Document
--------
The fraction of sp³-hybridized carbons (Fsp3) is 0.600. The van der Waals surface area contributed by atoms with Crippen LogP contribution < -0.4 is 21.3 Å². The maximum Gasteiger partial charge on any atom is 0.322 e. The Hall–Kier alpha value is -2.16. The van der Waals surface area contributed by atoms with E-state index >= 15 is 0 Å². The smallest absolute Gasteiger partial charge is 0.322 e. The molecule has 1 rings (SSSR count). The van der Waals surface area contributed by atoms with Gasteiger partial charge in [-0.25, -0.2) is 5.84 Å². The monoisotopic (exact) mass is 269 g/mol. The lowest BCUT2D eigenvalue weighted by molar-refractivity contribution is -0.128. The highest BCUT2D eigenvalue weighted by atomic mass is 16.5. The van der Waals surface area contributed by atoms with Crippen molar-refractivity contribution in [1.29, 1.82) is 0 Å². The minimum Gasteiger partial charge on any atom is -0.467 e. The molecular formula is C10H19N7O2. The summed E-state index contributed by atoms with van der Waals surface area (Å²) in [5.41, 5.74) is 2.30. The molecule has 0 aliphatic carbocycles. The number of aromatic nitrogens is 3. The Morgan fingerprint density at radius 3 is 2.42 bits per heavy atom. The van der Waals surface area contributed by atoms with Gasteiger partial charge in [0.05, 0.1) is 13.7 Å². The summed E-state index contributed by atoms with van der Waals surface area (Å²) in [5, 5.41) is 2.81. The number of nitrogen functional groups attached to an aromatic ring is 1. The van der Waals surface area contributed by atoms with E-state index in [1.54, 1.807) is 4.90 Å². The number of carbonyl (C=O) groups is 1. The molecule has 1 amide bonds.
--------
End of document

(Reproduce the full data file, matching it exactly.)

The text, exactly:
The fraction of sp³-hybridized carbons (Fsp3) is 0.600. The van der Waals surface area contributed by atoms with Crippen LogP contribution < -0.4 is 21.3 Å². The maximum Gasteiger partial charge on any atom is 0.322 e. The Hall–Kier alpha value is -2.16. The van der Waals surface area contributed by atoms with E-state index >= 15 is 0 Å². The smallest absolute Gasteiger partial charge is 0.322 e. The molecule has 1 rings (SSSR count). The van der Waals surface area contributed by atoms with Gasteiger partial charge in [-0.25, -0.2) is 5.84 Å². The monoisotopic (exact) mass is 269 g/mol. The lowest BCUT2D eigenvalue weighted by molar-refractivity contribution is -0.128. The highest BCUT2D eigenvalue weighted by atomic mass is 16.5. The van der Waals surface area contributed by atoms with Crippen molar-refractivity contribution in [1.29, 1.82) is 0 Å². The minimum Gasteiger partial charge on any atom is -0.467 e. The molecular formula is C10H19N7O2. The summed E-state index contributed by atoms with van der Waals surface area (Å²) in [5.41, 5.74) is 2.30. The molecule has 0 aliphatic carbocycles. The number of aromatic nitrogens is 3. The Morgan fingerprint density at radius 3 is 2.42 bits per heavy atom. The van der Waals surface area contributed by atoms with Gasteiger partial charge in [0.05, 0.1) is 13.7 Å². The summed E-state index contributed by atoms with van der Waals surface area (Å²) in [5, 5.41) is 2.81. The number of nitrogen functional groups attached to an aromatic ring is 1. The van der Waals surface area contributed by atoms with E-state index in [1.54, 1.807) is 4.90 Å². The number of carbonyl (C=O) groups is 1. The molecule has 1 amide bonds.